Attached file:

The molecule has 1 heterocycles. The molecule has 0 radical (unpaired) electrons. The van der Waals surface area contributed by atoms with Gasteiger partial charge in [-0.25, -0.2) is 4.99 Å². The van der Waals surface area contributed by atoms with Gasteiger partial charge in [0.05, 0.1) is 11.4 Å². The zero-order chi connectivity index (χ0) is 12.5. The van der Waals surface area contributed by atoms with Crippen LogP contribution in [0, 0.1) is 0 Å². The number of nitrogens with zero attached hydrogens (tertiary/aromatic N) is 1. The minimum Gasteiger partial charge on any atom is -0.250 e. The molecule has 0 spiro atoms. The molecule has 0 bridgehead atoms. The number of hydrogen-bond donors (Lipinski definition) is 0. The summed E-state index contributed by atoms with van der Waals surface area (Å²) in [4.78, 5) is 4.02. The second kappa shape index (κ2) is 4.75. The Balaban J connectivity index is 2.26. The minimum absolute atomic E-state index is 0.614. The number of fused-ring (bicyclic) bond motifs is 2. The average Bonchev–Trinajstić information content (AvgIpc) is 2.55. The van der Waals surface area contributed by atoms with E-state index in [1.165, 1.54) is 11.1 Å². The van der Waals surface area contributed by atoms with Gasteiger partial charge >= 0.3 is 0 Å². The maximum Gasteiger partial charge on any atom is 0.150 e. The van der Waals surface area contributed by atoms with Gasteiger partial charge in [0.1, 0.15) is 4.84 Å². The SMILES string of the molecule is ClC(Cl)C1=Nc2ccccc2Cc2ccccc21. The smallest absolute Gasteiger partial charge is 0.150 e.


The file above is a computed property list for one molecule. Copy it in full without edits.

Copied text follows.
The molecule has 1 heterocycles. The molecule has 0 radical (unpaired) electrons. The van der Waals surface area contributed by atoms with Gasteiger partial charge in [-0.25, -0.2) is 4.99 Å². The van der Waals surface area contributed by atoms with Gasteiger partial charge in [0.05, 0.1) is 11.4 Å². The zero-order chi connectivity index (χ0) is 12.5. The van der Waals surface area contributed by atoms with Crippen LogP contribution in [0, 0.1) is 0 Å². The number of nitrogens with zero attached hydrogens (tertiary/aromatic N) is 1. The minimum Gasteiger partial charge on any atom is -0.250 e. The molecule has 0 spiro atoms. The molecule has 0 bridgehead atoms. The number of hydrogen-bond donors (Lipinski definition) is 0. The summed E-state index contributed by atoms with van der Waals surface area (Å²) in [4.78, 5) is 4.02. The second kappa shape index (κ2) is 4.75. The Balaban J connectivity index is 2.26. The minimum absolute atomic E-state index is 0.614. The number of fused-ring (bicyclic) bond motifs is 2. The average Bonchev–Trinajstić information content (AvgIpc) is 2.55. The van der Waals surface area contributed by atoms with E-state index in [1.165, 1.54) is 11.1 Å². The van der Waals surface area contributed by atoms with Gasteiger partial charge >= 0.3 is 0 Å². The maximum Gasteiger partial charge on any atom is 0.150 e. The van der Waals surface area contributed by atoms with Gasteiger partial charge in [0.1, 0.15) is 4.84 Å². The SMILES string of the molecule is ClC(Cl)C1=Nc2ccccc2Cc2ccccc21. The smallest absolute Gasteiger partial charge is 0.150 e.